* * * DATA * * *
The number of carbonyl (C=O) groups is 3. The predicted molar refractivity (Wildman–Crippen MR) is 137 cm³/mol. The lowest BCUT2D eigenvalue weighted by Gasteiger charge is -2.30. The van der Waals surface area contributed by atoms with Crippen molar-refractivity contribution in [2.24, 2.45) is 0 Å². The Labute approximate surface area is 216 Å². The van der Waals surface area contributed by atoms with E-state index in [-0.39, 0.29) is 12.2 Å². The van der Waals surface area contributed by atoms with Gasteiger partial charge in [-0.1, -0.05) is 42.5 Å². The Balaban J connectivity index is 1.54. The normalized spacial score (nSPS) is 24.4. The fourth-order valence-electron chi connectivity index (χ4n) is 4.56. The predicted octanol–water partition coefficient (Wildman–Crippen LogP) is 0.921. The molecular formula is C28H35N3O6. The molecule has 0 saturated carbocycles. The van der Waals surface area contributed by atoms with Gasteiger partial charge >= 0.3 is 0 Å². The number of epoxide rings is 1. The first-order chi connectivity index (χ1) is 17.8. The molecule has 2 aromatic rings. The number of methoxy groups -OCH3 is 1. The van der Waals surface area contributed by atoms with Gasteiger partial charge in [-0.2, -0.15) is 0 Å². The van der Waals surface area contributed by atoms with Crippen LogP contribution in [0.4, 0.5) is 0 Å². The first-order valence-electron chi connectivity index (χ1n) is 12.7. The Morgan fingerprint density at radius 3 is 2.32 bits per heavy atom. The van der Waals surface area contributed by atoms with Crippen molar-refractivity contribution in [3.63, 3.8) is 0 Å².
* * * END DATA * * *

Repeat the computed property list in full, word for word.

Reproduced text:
The number of carbonyl (C=O) groups is 3. The predicted molar refractivity (Wildman–Crippen MR) is 137 cm³/mol. The lowest BCUT2D eigenvalue weighted by Gasteiger charge is -2.30. The van der Waals surface area contributed by atoms with Crippen molar-refractivity contribution in [2.24, 2.45) is 0 Å². The Labute approximate surface area is 216 Å². The van der Waals surface area contributed by atoms with E-state index in [-0.39, 0.29) is 12.2 Å². The van der Waals surface area contributed by atoms with Gasteiger partial charge in [-0.1, -0.05) is 42.5 Å². The Balaban J connectivity index is 1.54. The normalized spacial score (nSPS) is 24.4. The fourth-order valence-electron chi connectivity index (χ4n) is 4.56. The predicted octanol–water partition coefficient (Wildman–Crippen LogP) is 0.921. The molecular formula is C28H35N3O6. The molecule has 0 saturated carbocycles. The van der Waals surface area contributed by atoms with Gasteiger partial charge >= 0.3 is 0 Å². The number of epoxide rings is 1. The first-order chi connectivity index (χ1) is 17.8. The molecule has 2 aromatic rings. The number of methoxy groups -OCH3 is 1. The van der Waals surface area contributed by atoms with Gasteiger partial charge in [-0.2, -0.15) is 0 Å². The van der Waals surface area contributed by atoms with Crippen LogP contribution in [0.4, 0.5) is 0 Å². The first-order valence-electron chi connectivity index (χ1n) is 12.7. The Morgan fingerprint density at radius 3 is 2.32 bits per heavy atom. The van der Waals surface area contributed by atoms with Crippen molar-refractivity contribution in [3.63, 3.8) is 0 Å².